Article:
Browse Exhibits (21 total)
The only exhibition devoted to the character of this important region of Scotland, many hundreds of objects, photographs and quotations are displayed to illustrate the area from the first settlers of 8000 years ago to the present day. The exhibition is arranged in alphabetical order to create some surprising juxtapositions of objects of different ages and functions and to encourage visitors to reflect on ideas of classification and order.
An online exhibition marking the 300th anniversary of the Anglo-Scottish Union of 1 May 1707.
Rome's importance as an artistic centre was undisputed throughout the eighteenth century. After the deposition of the Catholic James VII and II in 1688, he maintained a Court in Rome which attracted Jacobite followers. They became tourist guides, tutors in architecture and archaeology, architects, decorators, art-dealers and conoisseurs. Eminent amongst these virtuosi was a group of Scots, all with Jacobite connections.
Learn about how the history of Aberdeen and North-East Scotland is entangled with the history of transatlantic slavery.
The University’s museum collections, as well as its collections of archives and rare books, includes items that might be linked, perhaps by a particular person or a place. Over the years, some of these links have been forgotten and items split between different collections. A project funded by the Museums Recognition Fund put all available information on a publicly accessible database and created a few examples of linked material.
7 June - 30 November 2016:
A co-curated student exhibition interpreting Lewis Grassic Gibbon's classic novel, Sunset Song.
Five local collectors travelled to Latin America in the late nineteenth and early twentieth centuries to seek their fortunes as explorers, doctors, miners, or missionaries – and met cultures and experiences strikingly different from their lives at home.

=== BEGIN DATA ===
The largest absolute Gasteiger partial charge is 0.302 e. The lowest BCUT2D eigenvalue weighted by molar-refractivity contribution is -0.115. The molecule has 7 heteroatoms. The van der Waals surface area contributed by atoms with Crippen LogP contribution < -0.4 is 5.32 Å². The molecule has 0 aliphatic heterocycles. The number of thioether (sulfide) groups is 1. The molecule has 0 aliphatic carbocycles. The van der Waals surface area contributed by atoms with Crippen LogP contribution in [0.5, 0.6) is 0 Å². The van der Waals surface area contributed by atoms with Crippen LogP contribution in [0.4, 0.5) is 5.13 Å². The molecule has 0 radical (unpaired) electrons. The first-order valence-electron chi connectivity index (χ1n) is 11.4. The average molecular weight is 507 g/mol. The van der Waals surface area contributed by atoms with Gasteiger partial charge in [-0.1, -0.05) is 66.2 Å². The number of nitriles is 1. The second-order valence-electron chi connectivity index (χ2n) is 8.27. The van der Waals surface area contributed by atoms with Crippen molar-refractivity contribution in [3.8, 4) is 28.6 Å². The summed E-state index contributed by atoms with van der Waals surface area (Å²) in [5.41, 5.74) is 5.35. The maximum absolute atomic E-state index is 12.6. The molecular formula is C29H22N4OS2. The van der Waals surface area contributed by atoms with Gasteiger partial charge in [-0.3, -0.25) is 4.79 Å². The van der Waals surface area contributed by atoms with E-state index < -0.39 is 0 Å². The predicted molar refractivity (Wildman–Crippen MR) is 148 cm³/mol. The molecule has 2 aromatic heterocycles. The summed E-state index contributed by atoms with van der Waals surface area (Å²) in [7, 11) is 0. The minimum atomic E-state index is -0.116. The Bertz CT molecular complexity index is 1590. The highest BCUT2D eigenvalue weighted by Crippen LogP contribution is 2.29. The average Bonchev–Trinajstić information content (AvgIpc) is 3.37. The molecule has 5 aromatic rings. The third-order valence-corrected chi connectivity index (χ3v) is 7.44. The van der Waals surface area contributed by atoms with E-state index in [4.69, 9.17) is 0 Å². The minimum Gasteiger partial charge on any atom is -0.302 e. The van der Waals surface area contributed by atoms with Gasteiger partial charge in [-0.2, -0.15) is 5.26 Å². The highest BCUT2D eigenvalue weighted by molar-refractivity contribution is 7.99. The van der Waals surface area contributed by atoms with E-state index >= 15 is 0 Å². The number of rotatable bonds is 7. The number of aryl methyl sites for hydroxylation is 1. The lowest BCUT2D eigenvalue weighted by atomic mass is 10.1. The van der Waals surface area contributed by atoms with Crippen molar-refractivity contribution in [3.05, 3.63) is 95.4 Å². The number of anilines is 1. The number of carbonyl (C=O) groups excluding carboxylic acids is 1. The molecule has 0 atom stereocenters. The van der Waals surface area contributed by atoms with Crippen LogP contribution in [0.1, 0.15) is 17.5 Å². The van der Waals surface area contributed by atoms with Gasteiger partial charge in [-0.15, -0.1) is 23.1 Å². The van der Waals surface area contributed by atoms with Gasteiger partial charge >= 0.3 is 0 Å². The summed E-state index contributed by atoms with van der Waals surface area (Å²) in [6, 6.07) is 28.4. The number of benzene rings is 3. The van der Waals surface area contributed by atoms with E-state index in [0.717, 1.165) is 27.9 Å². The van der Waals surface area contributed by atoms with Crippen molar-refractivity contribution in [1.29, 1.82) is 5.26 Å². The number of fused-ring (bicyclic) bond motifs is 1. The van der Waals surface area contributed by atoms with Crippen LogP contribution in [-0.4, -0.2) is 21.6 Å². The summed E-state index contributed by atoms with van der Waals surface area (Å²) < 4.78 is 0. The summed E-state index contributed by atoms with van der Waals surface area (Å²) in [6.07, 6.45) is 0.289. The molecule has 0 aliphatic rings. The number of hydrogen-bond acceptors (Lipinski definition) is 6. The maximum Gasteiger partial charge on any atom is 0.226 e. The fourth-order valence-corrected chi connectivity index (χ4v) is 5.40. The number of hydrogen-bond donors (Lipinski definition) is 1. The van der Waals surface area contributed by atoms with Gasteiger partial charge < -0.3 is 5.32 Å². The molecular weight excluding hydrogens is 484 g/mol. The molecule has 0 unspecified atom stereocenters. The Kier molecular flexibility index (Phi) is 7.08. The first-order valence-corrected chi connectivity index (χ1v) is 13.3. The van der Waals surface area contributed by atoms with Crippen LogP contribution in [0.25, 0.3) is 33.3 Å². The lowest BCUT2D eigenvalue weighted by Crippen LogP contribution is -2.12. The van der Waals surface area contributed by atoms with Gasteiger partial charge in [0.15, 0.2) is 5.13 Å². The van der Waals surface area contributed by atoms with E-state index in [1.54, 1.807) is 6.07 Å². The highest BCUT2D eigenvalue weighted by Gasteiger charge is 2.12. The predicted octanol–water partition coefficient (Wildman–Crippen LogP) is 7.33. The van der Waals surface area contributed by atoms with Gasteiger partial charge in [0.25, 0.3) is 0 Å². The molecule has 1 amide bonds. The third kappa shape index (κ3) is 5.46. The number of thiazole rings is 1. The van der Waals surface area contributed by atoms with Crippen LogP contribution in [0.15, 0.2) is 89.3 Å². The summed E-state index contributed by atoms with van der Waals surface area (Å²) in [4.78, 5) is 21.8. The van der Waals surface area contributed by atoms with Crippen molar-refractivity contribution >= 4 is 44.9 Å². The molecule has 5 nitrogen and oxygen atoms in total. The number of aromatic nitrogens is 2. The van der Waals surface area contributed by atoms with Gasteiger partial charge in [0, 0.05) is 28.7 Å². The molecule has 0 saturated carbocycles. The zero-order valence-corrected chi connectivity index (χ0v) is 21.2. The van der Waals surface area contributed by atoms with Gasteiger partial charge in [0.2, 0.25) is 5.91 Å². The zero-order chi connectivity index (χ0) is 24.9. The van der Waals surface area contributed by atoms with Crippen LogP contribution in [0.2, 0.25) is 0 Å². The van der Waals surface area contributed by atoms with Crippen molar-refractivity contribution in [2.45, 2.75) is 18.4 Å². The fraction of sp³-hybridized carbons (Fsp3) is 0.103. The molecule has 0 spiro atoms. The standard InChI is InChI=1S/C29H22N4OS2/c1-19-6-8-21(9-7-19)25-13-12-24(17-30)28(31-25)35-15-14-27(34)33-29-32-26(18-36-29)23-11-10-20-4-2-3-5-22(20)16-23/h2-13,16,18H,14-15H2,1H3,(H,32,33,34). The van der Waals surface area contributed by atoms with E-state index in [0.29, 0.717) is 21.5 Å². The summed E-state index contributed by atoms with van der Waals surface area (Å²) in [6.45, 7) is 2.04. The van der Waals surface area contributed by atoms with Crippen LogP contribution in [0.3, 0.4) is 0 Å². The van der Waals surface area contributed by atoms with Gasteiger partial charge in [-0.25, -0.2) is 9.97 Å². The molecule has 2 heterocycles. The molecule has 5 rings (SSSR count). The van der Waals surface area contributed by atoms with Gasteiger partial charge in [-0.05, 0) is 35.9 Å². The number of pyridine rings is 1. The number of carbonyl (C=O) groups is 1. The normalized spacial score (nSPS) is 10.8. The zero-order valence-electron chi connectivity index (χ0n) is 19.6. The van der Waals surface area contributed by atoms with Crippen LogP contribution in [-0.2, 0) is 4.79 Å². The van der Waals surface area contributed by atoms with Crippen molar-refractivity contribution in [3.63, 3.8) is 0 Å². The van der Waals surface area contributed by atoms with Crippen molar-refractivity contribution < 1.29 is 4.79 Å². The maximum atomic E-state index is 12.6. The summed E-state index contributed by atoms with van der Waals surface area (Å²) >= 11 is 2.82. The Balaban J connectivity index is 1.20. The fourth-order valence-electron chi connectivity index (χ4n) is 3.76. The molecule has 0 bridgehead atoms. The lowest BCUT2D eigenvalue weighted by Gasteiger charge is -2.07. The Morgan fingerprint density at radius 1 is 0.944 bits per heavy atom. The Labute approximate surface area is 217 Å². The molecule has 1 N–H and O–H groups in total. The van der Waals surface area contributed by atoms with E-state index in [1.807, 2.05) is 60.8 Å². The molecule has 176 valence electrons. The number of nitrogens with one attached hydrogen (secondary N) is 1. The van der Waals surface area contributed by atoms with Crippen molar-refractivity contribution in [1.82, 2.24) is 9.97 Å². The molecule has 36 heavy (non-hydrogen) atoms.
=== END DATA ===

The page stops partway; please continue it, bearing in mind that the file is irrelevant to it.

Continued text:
Using CT scans and the latest medical visualisation techniques experts have been able to uncover insights into the life of Ta-Kheru, an Ancient Egyptian woman whose ceremonially mummified remains have been in the University of Aberdeen museums’ collections since the 18th century. The exhibition tells the story of Ta-Kheru, alongside an impressive holographic display of the CT scan and a facial reconstruction of The Lady of the House.
The exhibition between October and December 2018 had over 6500 visits and was accompanied by a series of talks by specialists from the Roemer- und Pelizaeus- Museum and an expert in facial reconstruction.
University research confirmed that the collection includes a painting by Canaletto. The exhibition also reveals how it was acquired as the legacy of slavery.
This exhibition showcases Audubon’s spectacular ‘Birds of America’, a metre-high book filled with Audubon’s stunning life-size colour depictions of American bird species, with text prepared by MacGillivray. It explores the travels of both men – including MacGillivray’s often humorous account of his epic journey on foot from Aberdeen to London – and their legacies in the worlds of zoology, ornithology and environmental conservation.
The exhibition was first shown in the Sir Duncan Rice Library Gallery in 2019. Some of the text in this online version has been changed in order to more fully represent the racial history of John James Audubon, and to acknowledge the part that people of colour had in the creation of Birds of America.